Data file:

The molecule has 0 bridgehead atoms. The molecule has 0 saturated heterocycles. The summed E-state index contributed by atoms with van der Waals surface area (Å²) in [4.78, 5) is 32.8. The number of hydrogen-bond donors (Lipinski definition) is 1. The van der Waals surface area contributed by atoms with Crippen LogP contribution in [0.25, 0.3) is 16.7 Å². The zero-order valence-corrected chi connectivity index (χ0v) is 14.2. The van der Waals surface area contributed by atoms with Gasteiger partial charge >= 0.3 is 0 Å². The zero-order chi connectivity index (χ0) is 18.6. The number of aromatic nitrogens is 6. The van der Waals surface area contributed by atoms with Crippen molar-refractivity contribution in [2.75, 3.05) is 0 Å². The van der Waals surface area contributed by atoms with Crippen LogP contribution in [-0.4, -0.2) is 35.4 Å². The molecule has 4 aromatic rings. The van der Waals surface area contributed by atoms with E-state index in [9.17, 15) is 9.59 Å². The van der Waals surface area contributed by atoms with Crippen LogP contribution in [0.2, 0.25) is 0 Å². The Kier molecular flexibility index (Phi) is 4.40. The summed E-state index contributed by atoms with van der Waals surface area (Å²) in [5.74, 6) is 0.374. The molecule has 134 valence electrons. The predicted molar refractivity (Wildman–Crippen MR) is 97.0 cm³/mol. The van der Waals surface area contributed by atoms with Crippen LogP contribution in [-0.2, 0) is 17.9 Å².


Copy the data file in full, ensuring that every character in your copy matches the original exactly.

The molecule has 0 bridgehead atoms. The molecule has 0 saturated heterocycles. The summed E-state index contributed by atoms with van der Waals surface area (Å²) in [4.78, 5) is 32.8. The number of hydrogen-bond donors (Lipinski definition) is 1. The van der Waals surface area contributed by atoms with Crippen LogP contribution in [0.25, 0.3) is 16.7 Å². The zero-order valence-corrected chi connectivity index (χ0v) is 14.2. The van der Waals surface area contributed by atoms with Gasteiger partial charge >= 0.3 is 0 Å². The zero-order chi connectivity index (χ0) is 18.6. The number of aromatic nitrogens is 6. The van der Waals surface area contributed by atoms with Crippen molar-refractivity contribution in [2.75, 3.05) is 0 Å². The van der Waals surface area contributed by atoms with Crippen LogP contribution in [-0.4, -0.2) is 35.4 Å². The molecule has 4 aromatic rings. The van der Waals surface area contributed by atoms with E-state index in [9.17, 15) is 9.59 Å². The van der Waals surface area contributed by atoms with Crippen LogP contribution in [0.2, 0.25) is 0 Å². The Kier molecular flexibility index (Phi) is 4.40. The summed E-state index contributed by atoms with van der Waals surface area (Å²) in [5.74, 6) is 0.374. The molecule has 134 valence electrons. The predicted molar refractivity (Wildman–Crippen MR) is 97.0 cm³/mol. The van der Waals surface area contributed by atoms with Crippen LogP contribution in [-0.2, 0) is 17.9 Å².